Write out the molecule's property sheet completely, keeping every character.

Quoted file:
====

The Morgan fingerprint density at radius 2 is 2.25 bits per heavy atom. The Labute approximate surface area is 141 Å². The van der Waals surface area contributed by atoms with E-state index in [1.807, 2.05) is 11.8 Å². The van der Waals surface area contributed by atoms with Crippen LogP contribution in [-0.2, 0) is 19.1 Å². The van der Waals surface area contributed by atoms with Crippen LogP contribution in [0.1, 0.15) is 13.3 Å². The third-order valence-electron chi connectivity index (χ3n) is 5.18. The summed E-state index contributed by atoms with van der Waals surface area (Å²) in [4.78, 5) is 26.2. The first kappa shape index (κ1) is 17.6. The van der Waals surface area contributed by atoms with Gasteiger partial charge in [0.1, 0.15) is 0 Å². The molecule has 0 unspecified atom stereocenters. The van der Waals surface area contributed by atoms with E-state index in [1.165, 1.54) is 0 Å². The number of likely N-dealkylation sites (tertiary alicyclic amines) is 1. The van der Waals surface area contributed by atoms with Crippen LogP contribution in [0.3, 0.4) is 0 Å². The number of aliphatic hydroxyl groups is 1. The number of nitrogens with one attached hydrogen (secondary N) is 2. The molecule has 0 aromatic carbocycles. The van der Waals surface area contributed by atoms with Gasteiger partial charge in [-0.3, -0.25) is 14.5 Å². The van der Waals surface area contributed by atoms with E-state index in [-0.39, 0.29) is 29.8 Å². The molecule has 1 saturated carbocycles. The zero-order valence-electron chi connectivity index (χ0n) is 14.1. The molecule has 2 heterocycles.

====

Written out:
The Morgan fingerprint density at radius 2 is 2.25 bits per heavy atom. The Labute approximate surface area is 141 Å². The van der Waals surface area contributed by atoms with E-state index in [1.807, 2.05) is 11.8 Å². The van der Waals surface area contributed by atoms with Crippen LogP contribution in [-0.2, 0) is 19.1 Å². The van der Waals surface area contributed by atoms with Crippen LogP contribution in [0.1, 0.15) is 13.3 Å². The third-order valence-electron chi connectivity index (χ3n) is 5.18. The summed E-state index contributed by atoms with van der Waals surface area (Å²) in [4.78, 5) is 26.2. The first kappa shape index (κ1) is 17.6. The van der Waals surface area contributed by atoms with Gasteiger partial charge in [0.1, 0.15) is 0 Å². The molecule has 0 unspecified atom stereocenters. The van der Waals surface area contributed by atoms with E-state index in [1.165, 1.54) is 0 Å². The number of likely N-dealkylation sites (tertiary alicyclic amines) is 1. The van der Waals surface area contributed by atoms with Crippen LogP contribution in [0.3, 0.4) is 0 Å². The number of aliphatic hydroxyl groups is 1. The number of nitrogens with one attached hydrogen (secondary N) is 2. The molecule has 0 aromatic carbocycles. The van der Waals surface area contributed by atoms with Gasteiger partial charge in [-0.3, -0.25) is 14.5 Å². The van der Waals surface area contributed by atoms with E-state index in [-0.39, 0.29) is 29.8 Å². The molecule has 1 saturated carbocycles. The zero-order valence-electron chi connectivity index (χ0n) is 14.1. The molecule has 2 heterocycles.